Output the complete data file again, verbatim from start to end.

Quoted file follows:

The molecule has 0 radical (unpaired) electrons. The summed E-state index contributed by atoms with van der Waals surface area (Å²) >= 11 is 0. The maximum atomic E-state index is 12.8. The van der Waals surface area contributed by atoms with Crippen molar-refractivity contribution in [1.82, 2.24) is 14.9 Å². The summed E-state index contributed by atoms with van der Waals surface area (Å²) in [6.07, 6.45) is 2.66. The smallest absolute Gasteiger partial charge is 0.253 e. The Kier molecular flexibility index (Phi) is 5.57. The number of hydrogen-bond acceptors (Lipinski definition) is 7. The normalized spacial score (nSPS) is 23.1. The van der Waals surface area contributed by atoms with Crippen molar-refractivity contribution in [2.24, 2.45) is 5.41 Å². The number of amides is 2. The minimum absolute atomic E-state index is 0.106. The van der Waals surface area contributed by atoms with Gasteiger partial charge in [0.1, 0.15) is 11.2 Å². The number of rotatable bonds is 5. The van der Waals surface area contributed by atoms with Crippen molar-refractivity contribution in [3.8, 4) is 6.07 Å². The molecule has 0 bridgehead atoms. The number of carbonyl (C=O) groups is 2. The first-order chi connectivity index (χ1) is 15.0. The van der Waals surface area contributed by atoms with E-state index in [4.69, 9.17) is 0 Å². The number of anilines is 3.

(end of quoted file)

The molecule has 0 radical (unpaired) electrons. The summed E-state index contributed by atoms with van der Waals surface area (Å²) >= 11 is 0. The maximum atomic E-state index is 12.8. The van der Waals surface area contributed by atoms with Crippen molar-refractivity contribution in [1.82, 2.24) is 14.9 Å². The summed E-state index contributed by atoms with van der Waals surface area (Å²) in [6.07, 6.45) is 2.66. The smallest absolute Gasteiger partial charge is 0.253 e. The Kier molecular flexibility index (Phi) is 5.57. The number of hydrogen-bond acceptors (Lipinski definition) is 7. The normalized spacial score (nSPS) is 23.1. The van der Waals surface area contributed by atoms with Crippen molar-refractivity contribution in [2.24, 2.45) is 5.41 Å². The number of amides is 2. The minimum absolute atomic E-state index is 0.106. The van der Waals surface area contributed by atoms with Gasteiger partial charge in [0.1, 0.15) is 11.2 Å². The number of rotatable bonds is 5. The van der Waals surface area contributed by atoms with Crippen molar-refractivity contribution in [3.8, 4) is 6.07 Å². The molecule has 0 bridgehead atoms. The number of carbonyl (C=O) groups is 2. The first-order chi connectivity index (χ1) is 15.0. The van der Waals surface area contributed by atoms with E-state index in [4.69, 9.17) is 0 Å². The number of anilines is 3.